95 pages,
ISBN: 1896184448

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Children`s Books
by Sherie Posesorski

What's the 25th of Kislev-the first night of Chanukah in the Jewish lunar calendar-compared with Christmas on the 25th of December? According to Toronto teenager Anya Walman, Chanukah, the festival of lights, is a big bore, a second best, a poor cousin, in comparison with the gift blitz and clamour over Christmas. After all, what's a rinky-dink old menorah decorated with gargoyles and a crown lit by coloured candles next to a state-of-the-art Christmas tree? Anya can barely swallow her disappointment when that's the gift she gets for Chanukah from her grandmother.

For Anya, however, that menorah sheds light and insight into her family history, the wartime struggles of Jews in Germany and England during World War II, and into the nature of faith in Judaism in Toronto poet Lynn Kositsky's first children's novel, Candles-an unusual time travel fantasy.

On each of the eight nights of Chanukah, as Anya lights a candle in her grandmother's menorah, a mysterious miracle occurs. Anya is transported back into the past and becomes teenaged Estie Cohen. Night after night, she relives Estie's wartime experiences: her heart-wrenching separation from her family in Germany and her being smuggled out of Germany by a kindly Christian neighbour to London, England, where a Jewish relief agency placed her with a poor Jewish family, the Cohens.

Kositsky's imaginative, inventive conceit is rich in historical and religious significance. Chanukah is a commemoration and celebration of bravery and faith in the face of great obstacles, and honours the day 6,000 Jews under the leadership of Judas Maccabee triumphed over the 120,000 troops of Greek-Syrian King Antiochus and reclaimed the temple in Jerusalem. To sanctify the temple, heathen idols were thrown out and a menorah was lit. However, there was only enough pure oil to light it for one day. Yet the menorah remained lit for the eight days it took the Jews to make the rest of the pure oil needed. Chanukah, the Hebrew word for dedication, is a feast of dedication to God and the Jewish faith. The nightly journey of the assimilated, non-observant Anya through Estie's past, then, is an awakening to the meaning of her historical and religious heritage.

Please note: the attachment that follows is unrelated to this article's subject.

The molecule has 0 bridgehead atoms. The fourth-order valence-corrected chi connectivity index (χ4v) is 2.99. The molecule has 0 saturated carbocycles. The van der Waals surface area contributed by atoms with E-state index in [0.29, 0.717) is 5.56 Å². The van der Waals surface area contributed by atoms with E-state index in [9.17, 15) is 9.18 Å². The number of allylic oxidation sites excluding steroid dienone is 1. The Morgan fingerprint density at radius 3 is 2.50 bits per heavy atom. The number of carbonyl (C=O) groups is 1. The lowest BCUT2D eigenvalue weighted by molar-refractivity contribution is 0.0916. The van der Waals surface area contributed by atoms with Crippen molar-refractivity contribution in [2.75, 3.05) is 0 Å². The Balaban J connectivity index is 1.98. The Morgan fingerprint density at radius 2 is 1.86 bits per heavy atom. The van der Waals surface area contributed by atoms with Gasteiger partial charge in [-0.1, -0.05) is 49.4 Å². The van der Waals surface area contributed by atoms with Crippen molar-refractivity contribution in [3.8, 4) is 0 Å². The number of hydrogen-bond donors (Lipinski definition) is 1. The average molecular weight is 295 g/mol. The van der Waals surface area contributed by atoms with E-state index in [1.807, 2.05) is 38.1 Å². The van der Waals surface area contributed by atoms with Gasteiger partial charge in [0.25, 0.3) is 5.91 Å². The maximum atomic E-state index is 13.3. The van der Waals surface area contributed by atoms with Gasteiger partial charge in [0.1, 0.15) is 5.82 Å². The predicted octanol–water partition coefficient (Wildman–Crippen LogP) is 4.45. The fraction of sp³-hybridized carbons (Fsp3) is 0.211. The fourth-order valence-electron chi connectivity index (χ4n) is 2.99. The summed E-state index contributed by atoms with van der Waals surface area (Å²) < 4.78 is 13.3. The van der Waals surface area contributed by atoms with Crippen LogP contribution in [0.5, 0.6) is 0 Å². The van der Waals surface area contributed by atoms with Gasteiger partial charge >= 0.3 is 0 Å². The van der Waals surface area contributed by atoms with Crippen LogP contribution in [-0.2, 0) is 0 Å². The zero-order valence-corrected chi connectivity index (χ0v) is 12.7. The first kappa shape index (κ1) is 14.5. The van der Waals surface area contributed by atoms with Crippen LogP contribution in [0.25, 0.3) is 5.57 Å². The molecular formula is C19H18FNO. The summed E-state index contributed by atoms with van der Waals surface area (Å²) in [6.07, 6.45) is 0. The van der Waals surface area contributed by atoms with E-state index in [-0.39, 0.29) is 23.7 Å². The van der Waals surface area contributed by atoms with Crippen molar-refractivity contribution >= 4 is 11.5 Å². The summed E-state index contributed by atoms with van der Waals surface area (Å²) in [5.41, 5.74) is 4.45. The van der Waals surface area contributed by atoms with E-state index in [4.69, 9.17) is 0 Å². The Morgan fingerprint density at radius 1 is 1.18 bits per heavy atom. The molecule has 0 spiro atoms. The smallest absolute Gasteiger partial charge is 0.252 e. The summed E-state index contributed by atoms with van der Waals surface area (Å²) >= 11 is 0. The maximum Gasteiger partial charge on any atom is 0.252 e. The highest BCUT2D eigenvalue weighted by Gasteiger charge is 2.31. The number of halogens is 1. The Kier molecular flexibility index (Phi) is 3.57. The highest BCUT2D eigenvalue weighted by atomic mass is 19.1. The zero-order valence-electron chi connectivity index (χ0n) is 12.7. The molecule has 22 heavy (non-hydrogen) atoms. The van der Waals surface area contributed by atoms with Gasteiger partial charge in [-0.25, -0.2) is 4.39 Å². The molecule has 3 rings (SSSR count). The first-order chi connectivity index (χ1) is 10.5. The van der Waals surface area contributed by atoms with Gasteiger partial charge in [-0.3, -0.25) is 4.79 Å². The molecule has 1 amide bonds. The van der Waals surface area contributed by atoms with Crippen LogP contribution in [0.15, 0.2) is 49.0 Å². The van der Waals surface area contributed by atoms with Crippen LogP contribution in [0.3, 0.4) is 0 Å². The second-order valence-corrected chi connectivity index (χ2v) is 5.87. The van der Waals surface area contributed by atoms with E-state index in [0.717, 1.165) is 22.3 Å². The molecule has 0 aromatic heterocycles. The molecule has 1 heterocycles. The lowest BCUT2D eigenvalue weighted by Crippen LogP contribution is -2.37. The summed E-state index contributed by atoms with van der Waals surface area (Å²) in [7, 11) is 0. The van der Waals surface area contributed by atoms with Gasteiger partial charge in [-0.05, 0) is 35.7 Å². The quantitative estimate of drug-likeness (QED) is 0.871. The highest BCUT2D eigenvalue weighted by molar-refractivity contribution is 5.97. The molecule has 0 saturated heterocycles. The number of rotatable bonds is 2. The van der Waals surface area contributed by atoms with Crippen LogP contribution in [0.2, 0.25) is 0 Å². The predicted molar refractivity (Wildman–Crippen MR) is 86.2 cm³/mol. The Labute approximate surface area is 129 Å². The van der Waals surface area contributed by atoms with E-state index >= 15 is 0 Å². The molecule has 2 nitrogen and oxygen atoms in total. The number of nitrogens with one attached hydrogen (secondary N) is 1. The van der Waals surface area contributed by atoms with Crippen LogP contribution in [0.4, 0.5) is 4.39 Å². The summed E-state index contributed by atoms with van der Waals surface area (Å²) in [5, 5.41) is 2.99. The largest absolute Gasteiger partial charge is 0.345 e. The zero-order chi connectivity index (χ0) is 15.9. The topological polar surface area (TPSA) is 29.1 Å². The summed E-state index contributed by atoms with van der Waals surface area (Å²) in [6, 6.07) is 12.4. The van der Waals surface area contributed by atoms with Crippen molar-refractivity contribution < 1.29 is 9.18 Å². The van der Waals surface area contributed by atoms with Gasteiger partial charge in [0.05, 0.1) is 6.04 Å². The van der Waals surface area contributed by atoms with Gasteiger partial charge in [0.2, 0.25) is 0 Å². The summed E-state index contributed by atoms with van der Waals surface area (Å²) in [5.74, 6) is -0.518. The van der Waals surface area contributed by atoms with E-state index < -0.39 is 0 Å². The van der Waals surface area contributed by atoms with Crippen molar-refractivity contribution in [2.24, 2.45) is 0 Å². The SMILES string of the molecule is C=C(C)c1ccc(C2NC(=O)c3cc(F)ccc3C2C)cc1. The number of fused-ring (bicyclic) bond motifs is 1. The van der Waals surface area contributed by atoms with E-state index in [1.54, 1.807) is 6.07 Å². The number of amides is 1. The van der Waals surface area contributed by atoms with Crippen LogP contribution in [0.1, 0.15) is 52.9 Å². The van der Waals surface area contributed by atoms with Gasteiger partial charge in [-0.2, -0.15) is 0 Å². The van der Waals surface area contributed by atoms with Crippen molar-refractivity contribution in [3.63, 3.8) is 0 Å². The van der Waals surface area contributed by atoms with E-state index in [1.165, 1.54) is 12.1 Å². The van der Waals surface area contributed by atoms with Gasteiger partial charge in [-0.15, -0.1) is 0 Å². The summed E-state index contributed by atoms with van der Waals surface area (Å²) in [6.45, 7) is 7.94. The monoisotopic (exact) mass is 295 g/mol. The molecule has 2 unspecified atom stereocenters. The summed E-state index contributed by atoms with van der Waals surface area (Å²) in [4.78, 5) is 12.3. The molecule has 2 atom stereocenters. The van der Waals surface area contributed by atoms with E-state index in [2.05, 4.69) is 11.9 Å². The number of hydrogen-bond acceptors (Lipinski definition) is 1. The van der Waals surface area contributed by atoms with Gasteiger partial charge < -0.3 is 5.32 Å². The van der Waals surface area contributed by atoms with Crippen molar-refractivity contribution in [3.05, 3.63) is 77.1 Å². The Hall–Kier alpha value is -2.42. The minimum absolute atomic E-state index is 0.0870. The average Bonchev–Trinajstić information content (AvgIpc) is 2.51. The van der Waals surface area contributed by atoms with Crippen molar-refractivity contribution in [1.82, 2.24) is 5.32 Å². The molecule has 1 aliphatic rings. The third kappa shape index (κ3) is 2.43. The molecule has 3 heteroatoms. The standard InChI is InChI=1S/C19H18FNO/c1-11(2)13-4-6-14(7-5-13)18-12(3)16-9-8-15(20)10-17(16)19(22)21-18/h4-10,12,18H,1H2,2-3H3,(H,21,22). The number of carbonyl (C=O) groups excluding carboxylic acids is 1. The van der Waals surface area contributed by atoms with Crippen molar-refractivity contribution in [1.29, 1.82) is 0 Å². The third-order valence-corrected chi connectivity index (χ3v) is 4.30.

Sadly, the depth and resonance of the conceit have not been fully realized in Candles. The novel is narrated by Anya-a typical teenager, an eye-rolling naysayer, always bummed out over something. The problem is that she is too typical, she's almost a generic idea of a teenager, rather than a vividly created real one, and her voice and eye are indistinct. When Anya is transformed into Estie, Estie's voice and perspective aren't any different from Anya's, and the story, as a consequence, is leeched of its historical authenticity.

The novel is rushed and sketchy. Although middle readers can be impatient with excess of detail and description, still more here would have given readers the opportunity to become immersed in, rather than just splashed by, Anya's experiences. Especially with fantasy, the texture of the alternative world has to be built up through a careful describing of concretes so that the fantasy can become a real possibility.

Kositsky has relied too much on the power of her story to carry her novel, and despite its appeal and originality, it simply is not enough. 

Sherie Posesorski is a Toronto writer and editor.


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